[caption id="attachment_6283" align="alignnone" width="625"] The Stanford Center on Longevity and Society of Actuaries ran the numbers. (Photo credit: Adobe Stock)[/caption]
By Steve Vernon, F.S.A. for Next Avenue
How do you know if you’ve saved enough money to afford to retire? And what’s the best way to draw down your hard-earned retirement savings to last the rest of your life?
These are tough questions that can stump trained actuaries and investment advisers, let alone ordinary workers who are approaching their retirement years. I’ve thought about these questions often as a consulting actuary, financial writer and researcher who has studied the topic of retirement for more than 40 years. Now that I’m in my mid-60s, I need to answer these questions for myself.
Left to their own devices, retirees tend to fall into two camps when deciding how to deploy their retirement savings:
Both groups can do better. The first group could benefit from a strategy that allows them to spend more in retirement and still feel safe. The second group should spend their savings more wisely, so they won’t outlive their money.
To help older workers and retirees answer these tough questions, I recently led a research project at the Stanford Center on Longevity (SCL) in collaboration with the Society of Actuaries (SOA). Co-authors were well-respected retirement researchers Wade Pfau and Joe Tomlinson.
We developed a rigorous analytical framework and compared 292 retirement income strategies for hypothetical retirees to identify a straightforward retirement strategy that can be implemented in virtually any traditional IRA or 401(k) plan. We looked at various combinations of Social Security claiming ages, systematic withdrawals from invested assets, and annuities from insurance companies.
The Spend Safely in Retirement Strategy compared favorably to these strategies using eight metrics, including the amount of retirement income and undesirable volatility.
What we came up with is simple enough that you can implement it on your own, although you could find an adviser to help if you prefer. With this strategy, you don’t need to buy an annuity from an insurance company, which many people are reluctant to do.
The first step is to optimize your Social Security benefits. That’s because Social Security benefits are a near-perfect retirement income generator, protecting you against several risks of living a long time: inflation, stock market crashes and cognitive decline. It only makes sense to maximize the value of this essential benefit.
If you’re single or the primary wage earner of a married couple, the best way to do this is to delay starting Social Security benefits as long as possible (but no later than age 70). The non-primary wage earner might want to either start benefits at his or her Full Retirement Age (currently age 66), delay benefits until 70 or start benefits between these ages.
To squeeze the most from Social Security, use one of several online optimization programs to determine the best strategy. (This Next Avenue article has information about some good ones.) If that’s too intimidating, you could work with an adviser who’s experienced at optimizing Social Security benefits.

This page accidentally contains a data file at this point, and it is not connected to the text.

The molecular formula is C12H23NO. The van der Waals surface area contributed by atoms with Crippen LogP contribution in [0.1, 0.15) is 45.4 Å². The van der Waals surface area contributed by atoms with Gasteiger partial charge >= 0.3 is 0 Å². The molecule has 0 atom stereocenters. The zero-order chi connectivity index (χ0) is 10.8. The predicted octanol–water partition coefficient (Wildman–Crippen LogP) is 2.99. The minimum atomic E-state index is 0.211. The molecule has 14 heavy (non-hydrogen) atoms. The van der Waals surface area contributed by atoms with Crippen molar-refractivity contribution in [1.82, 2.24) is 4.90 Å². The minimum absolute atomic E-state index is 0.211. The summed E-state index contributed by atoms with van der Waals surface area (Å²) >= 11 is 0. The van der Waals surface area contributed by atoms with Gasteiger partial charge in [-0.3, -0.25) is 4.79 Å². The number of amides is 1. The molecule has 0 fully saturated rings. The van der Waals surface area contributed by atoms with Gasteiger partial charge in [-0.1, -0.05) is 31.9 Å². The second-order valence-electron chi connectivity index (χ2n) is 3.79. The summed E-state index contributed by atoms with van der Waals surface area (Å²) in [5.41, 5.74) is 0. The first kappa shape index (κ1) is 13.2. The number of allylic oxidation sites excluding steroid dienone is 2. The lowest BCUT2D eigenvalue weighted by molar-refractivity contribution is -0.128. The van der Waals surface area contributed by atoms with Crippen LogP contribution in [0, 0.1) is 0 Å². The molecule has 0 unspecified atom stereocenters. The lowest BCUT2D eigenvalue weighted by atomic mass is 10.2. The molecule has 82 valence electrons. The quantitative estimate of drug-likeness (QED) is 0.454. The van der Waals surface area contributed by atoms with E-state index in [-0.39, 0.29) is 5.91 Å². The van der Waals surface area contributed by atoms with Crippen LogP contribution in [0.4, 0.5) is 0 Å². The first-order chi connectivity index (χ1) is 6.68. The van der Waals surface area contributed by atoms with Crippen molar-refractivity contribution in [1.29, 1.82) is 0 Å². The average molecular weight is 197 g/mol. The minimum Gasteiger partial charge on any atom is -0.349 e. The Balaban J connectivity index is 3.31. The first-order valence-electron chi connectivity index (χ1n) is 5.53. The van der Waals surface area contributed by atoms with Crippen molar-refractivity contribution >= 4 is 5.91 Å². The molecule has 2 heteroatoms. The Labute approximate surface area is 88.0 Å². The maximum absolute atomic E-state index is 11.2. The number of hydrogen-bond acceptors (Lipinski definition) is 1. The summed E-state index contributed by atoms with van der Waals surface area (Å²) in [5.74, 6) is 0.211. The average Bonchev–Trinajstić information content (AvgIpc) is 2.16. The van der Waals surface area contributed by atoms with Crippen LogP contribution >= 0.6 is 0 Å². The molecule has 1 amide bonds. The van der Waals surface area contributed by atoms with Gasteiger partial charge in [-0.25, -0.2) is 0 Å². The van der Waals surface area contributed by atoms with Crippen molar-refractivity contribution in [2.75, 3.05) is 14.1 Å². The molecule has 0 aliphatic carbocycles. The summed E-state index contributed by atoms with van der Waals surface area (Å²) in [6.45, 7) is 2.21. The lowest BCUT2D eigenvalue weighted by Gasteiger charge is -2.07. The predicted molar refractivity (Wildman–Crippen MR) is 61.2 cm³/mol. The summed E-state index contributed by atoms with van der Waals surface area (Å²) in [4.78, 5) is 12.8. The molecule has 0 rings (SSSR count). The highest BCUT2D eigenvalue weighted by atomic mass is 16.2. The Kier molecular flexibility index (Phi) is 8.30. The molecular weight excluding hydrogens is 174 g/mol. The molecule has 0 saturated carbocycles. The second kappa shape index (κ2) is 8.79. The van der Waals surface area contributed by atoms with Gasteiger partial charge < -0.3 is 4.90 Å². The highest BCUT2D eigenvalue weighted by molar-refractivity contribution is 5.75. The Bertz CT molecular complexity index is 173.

For many retirees, optimized Social Security benefits might be all the “annuity” income they need. The SCL/SOA research shows that for workers with less than $1 million in savings, Social Security can deliver two-thirds to more than 85 percent of their total retirement income, which is why they might not need to buy an annuity from an insurance company.
To supplement Social Security income, the Spend Safely in Retirement Strategy recommends that retirees invest their savings in low-cost mutual funds that are common in IRAs and 401(k) plans, such as target date, balanced or stock index funds.
Use the Internal Revenue Service Required Minimum Distribution (RMD) formula to determine the annual withdrawal from these savings. Many IRA and 401(k) administrators can calculate your RMD and pay it automatically in the frequency you specify.
The RMD rules dictate minimum annual withdrawal amounts starting at age 70 ½, which is 3.65 percent of savings at that age. This percentage increases each year and is applied to remaining savings at the end of the year to determine the following year’s withdrawal amounts. (The SCL/SOA analyses assumed an annual withdrawal percentage of 3.5 percent from ages 65 to 70.)
Workers in their early to mid-6os who are tired of the grind might consider downshifting and working just enough to pay for living expenses until 70, if they’re healthy enough; this lets them delay taking Social Security benefits and drawing down savings until that age. To make this method work, they might need to reduce living expenses, which might be necessary anyway if they’re fully retired.
For workers who aren’t willing or able to delay full retirement, the next best way to implement the strategy is to set aside a portion of their retirement savings into a “retirement transition bucket” that substitutes for the Social Security benefits they’re delaying.
For example, if they would have received $20,000 per year from Social Security and are delaying Social Security for five years, they should set aside $100,000 and withdraw $20,000 per year from that fund during the delay period. This bucket can be invested in short-term bond funds, money market funds or stable value funds.
You can use the Spend Safely in Retirement Strategy as a starting point for making important life decisions, including when you can retire, how much you can spend and whether you should work part-time in your 60s.
After a life-long career studying retirement, this 60-something actuary will be using a version of the Spend Safely in Retirement Strategy himself!
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